The market will still need to determine whether the new Medicare reimbursement structure for nursing homes will be a net positive or negative for the industry, but at least one insider says buyers and sellers in the space aren’t optimistic enough.
Current prices for skilled nursing facilities don’t typically account for the potential of cost savings under the new Patient-Driven Payment Model, Vincent Fedele said during the first annual Skilled Nursing News summit in Chicago last week.
“There’s expense reductions that can be factored into the Part A population with respect to therapy,” Fedele, director of analytics at consulting firm Zimmet Healthcare Services Group, said. “It’s something to consider. I think a lot of the deals I’m looking at now, currently, we’re not really seeing those expense reductions baked in — and I think it’s an opportunity.”
And while the system is designed to be revenue-neutral, Fedele predicted that those expense savings — which can be achieved through greater use group and concurrent therapy, among other modalities — will be significant enough to turn the vast majority of providers into winners.
“I think 90% of the facilities in the country can be either net or nominal winners — meaning they increase their revenue, or when you factor in the expense reductions on the therapy side, will make out ahead,” he said. “I think some operators will have the biggest year they’ve had in the last 20 next year.”
Expense cuts have frequently come up as a secret weapon under PDPM, which takes effect October 1 and shifts Medicare payment incentives away from therapy minutes and toward resident acuity. The Centers for Medicare & Medicaid Services (CMS) has pledged that the system will not affect the total number of dollars allocated for Medicare SNF services, meaning every revenue winner will create a revenue loser elsewhere in the country.
This has generated momentum behind the strategy of taking on higher-acuity residents, with services such as ventilators and tracheostomy care promoted as a way to replace therapy as a revenue driver. But Erin Shvetzoff Hennessey, CEO of operator and consulting firm Health Dimensions Group, cautioned that providers shouldn’t jump into offering those services arbitrarily.
Specialty residents bring considerable boosts in pharmacy, medical supply, and staffing expenses, she warned — while also noting that CMS will have an eagle eye on any major shifts in care, with an end goal of potentially issuing civil monetary penalties (CMPs) to operators that appear to game the system or fail to provide quality specialty care.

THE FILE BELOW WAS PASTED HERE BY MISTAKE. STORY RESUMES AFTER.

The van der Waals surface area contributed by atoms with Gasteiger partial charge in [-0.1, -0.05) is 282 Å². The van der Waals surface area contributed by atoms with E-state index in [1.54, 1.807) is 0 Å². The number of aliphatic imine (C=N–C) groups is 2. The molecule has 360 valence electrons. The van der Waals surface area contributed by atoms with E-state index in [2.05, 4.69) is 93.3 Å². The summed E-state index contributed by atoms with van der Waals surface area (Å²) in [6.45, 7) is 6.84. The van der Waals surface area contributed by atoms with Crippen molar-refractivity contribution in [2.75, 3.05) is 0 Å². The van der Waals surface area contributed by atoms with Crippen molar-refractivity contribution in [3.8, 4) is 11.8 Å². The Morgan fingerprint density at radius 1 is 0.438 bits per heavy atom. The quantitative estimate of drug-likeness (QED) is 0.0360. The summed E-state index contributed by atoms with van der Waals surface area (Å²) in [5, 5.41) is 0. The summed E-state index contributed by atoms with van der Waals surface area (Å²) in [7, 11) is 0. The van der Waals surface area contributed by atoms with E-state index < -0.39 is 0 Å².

“As people start to evolve into more complex providers, this needs to be taken into consideration — and to be very careful to make sure that you don’t jump too far and that every extra dollar you made from your PDPM rates gets taken in a CMP,” Hennessey said.
Aaron Tripp, vice president of reimbursement and financing policy at industry trade group LeadingAge, agreed with that assessment, contrasting PDPM with the similar Patient-Driven Groupings Model (PDGM) coming to home health operators. With that change, CMS actually factored anticipated changes in provider behavior into its reimbursement math — an outcome that Tripp emphasized SNF operators will not want to see on their side of the payment equation.
“If you are, all of a sudden, jumping into admissions that you weren’t taking before, you’re really putting yourself at risk,” Tripp said.
But PDPM also encourages the use of group and concurrent therapy sessions when medically appropriate, a major way that providers can reduce Medicare Part A expenses. Operators can also potentially see expense savings in their contracts with third-party therapy providers, though Hennessey emphasized that there isn’t a one-size-fits-all solution for handling the in-house versus contract equation.
Health Dimensions Group currently manages about 70 properties with a major presence in Minnesota, and even within that footprint, the company employs a variety of different therapy strategies, from relying on in-house therapists to contracting with regional and national third-party providers.
“There is a right answer for each location, and I think that what we’re looking at is, at each location: Do we have the staff, do we have the training, do we have enough volume to make it worth it?” she said.
At Zimmet, which serves about 25% of the nation’s 15,000 nursing homes in some capacity, Fedele said he’s seen a variety of different therapy contract structures, from fixed per-diem charges to a percentage of each individual discipline — physical, occupational, and speech — to the old standard per-minute model. But while operators will need to sort out those changes and determine what’s best for each individual model, they’ll also have to reckon with what isn’t changing.
“You want people with higher acuity if you can handle them. An interesting and important point to make is the payment system’s changing — the patient population in the market’s not changing,” Fedele said, adding that Medicare fee-for-service admissions represent a small portion of each SNF’s potential resident pool
Fedele also took the opportunity to preach the importance of PDPM coding only up to a point. While some operators are investing heavily in training their staff on ICD-10 codes, a type of Medicare payment designation that will take on increased importance under PDPM, Fedele asserted that providers don’t necessarily need to go overboard.
“I think a certified coding license is important, but unless you’re also a PDPM expert, it’s not going to really help you,” he said. “CMS gave us the answer sheet. They told us what codes get into what categories. It’s very linear.”